Still, he told The Citizen, he has reason for optimism going forward.

"Information came to me even while we were out there on the search," he said. "There are people out there who know what happened, we just have to find those people. It is about knocking on the right door at the right time."

http://www.princegeorgecitizen.com/index.php?option=com_content&task=view&id=72895&Itemid=239

Rle7
05-26-2007, 12:59 PM
With his thatch of silver hair and relaxed manner, Ray Michalko could be just another grandfather as he opens a folder and slides a pair of photographs across the table in a busy Tim Hortons, near the Guildford Mall, in Surrey.

But Mr. Michalko is not sharing pictures of a beloved grandchild, as might fit the scene where friends are meeting over coffee and Timbits on a weekday morning. Instead, under the stark heading "Murdered & Missing," he has offered a sheet of paper with head and shoulder shots of two young women he has never known. They both vanished in Prince George and their cases, in which he now has a burning interest, remain among the most troubling unsolved crimes in British Columbia's history.

"I've got three kids of my own and I just can't imagine losing any of them like this and just not knowing what happened," says the former RCMP officer, turned realtor, turned private investigator, who at age 59 has taken on a string of murders that has confounded police for decades.

Alisha Germaine, a 15-year-old with a pageboy haircut who was photographed looking coyly at the camera, was found murdered near an elementary school on Leslie Road in Prince George, in December, 1994. She was last seen alive on a sidewalk downtown.

Nicole Hoar, a vibrant young tree planter with an open and joyous smile that seems to radiate happiness, was last seen in June, 2002, on the outskirts of the city, just a short distance from Leslie Road, hitchhiking west on Highway 16.

Both of them are on a list of 12 names of young women who disappeared on, or whose bodies were found along Yellowhead Highway 16, the so-called Highway of Tears, that cuts for 724 kilometres across northern B.C. between Prince George and Prince Rupert. Seven of the missing women were never found. All are presumed dead.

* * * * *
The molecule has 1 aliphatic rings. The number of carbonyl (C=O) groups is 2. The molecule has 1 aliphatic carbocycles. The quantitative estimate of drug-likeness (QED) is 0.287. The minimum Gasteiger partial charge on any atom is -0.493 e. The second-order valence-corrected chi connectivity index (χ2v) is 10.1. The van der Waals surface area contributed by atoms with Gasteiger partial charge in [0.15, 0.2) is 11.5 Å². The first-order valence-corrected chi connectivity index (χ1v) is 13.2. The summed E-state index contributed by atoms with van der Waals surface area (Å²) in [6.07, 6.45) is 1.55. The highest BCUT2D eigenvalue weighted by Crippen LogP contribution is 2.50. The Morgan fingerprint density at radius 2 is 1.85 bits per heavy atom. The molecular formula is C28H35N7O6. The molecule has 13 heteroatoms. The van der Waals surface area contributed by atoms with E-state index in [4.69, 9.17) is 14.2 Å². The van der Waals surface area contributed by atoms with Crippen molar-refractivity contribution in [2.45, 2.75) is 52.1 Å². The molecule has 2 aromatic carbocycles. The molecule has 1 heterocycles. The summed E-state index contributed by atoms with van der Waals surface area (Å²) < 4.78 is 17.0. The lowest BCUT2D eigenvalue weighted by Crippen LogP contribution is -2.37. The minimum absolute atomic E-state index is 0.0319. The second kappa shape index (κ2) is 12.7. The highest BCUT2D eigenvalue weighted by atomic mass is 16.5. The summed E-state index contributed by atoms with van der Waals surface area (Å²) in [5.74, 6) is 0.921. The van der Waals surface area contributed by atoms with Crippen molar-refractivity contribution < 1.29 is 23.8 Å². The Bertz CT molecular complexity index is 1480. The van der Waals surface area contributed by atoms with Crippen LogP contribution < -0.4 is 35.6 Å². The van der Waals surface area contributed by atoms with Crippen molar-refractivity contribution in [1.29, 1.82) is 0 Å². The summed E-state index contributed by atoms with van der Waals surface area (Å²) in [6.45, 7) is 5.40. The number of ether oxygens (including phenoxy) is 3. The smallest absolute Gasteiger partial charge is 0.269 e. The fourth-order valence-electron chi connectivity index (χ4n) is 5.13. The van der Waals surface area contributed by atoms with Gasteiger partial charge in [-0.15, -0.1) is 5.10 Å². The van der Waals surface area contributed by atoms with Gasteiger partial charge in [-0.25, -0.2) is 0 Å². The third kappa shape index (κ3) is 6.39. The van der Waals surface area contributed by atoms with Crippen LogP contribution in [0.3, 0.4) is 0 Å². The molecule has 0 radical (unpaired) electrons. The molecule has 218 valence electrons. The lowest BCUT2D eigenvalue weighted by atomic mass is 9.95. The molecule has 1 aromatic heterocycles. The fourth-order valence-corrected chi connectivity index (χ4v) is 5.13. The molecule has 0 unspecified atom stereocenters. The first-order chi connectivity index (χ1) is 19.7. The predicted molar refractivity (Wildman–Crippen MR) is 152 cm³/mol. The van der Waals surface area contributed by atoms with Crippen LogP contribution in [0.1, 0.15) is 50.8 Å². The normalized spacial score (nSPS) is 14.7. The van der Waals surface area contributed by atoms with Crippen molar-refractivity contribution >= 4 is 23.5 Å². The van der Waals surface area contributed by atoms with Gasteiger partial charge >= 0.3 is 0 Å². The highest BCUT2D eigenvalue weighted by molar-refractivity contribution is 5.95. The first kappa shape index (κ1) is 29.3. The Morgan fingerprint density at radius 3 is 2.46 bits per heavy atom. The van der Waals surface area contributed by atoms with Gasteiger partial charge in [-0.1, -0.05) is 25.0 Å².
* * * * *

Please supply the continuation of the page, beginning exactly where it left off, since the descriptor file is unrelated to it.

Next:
Mr. Michalko put Ms. Germaine and Ms. Hoar on a poster together because they were last seen so close together. He had the flyer delivered to every house in the area.

"If you know anything at all ... please do the right thing. Call Ray," it says.

"I think it's somebody in that area, or somebody who visits that area," he says.

It's just one of the approaches he has taken. He's also had posters put up in every prison in B.C., figuring who better to know a killer than a criminal.

Asked if he's doing the investigation because he thinks the RCMP are falling down on the job, Mr. Michalko smiles and says he's not interested in bashing the police.

"But 12 murders? All of them unsolved? There's got to be something wrong with that picture," Mr. Michalko says. He acknowledges that it seems unlikely he can break a case that has stumped the RCMP, but he just keeps plugging away, persuaded that an old guy with a friendly manner and a firm handshake can learn things the police with all their formidable investigative powers cannot.

http://www.theglobeandmail.com/servlet/story/LAC.20070522.BCDETECTIVE22/TPStory/National/?pageRequested=1

Alta
07-01-2007, 04:49 PM
A B.C. woman has begun a healing walk along the so-called "highway of tears."
Audrey Auger plans to walk 800 kilometres from Prince Rupert to Prince George in memory of her daughter, who was murdered last year. Auger is the mother of Aielah Saric-Auger whose body was found near Prince George in February 2006, two weeks after she went missing from her home.

http://tinyurl.com/2fzbp3

Rle7
07-11-2007, 01:11 PM
A B.C. woman has begun a healing walk along the so-called "highway of tears."
Audrey Auger plans to walk 800 kilometres from Prince Rupert to Prince George in memory of her daughter, who was murdered last year. Auger is the mother of Aielah Saric-Auger whose body was found near Prince George in February 2006, two weeks after she went missing from her home.

http://tinyurl.com/2fzbp3

She had to discontinue her walk because of lack of support and it's the height of bear season:

Bears and a lack of support have stopped a grieving mother who is walking the Highway of Tears in a bid to find healing following the loss of her teenaged daughter last year.

Audrey Auger, mother of Aielah Saric-Auger, whose body was found 15 kilometres east of Prince George in February 2006 along Highway 16, has returned to Prince Rupert after several signs of bears, a lack of a proper support vehicle, food and supplies prevented her from continuing.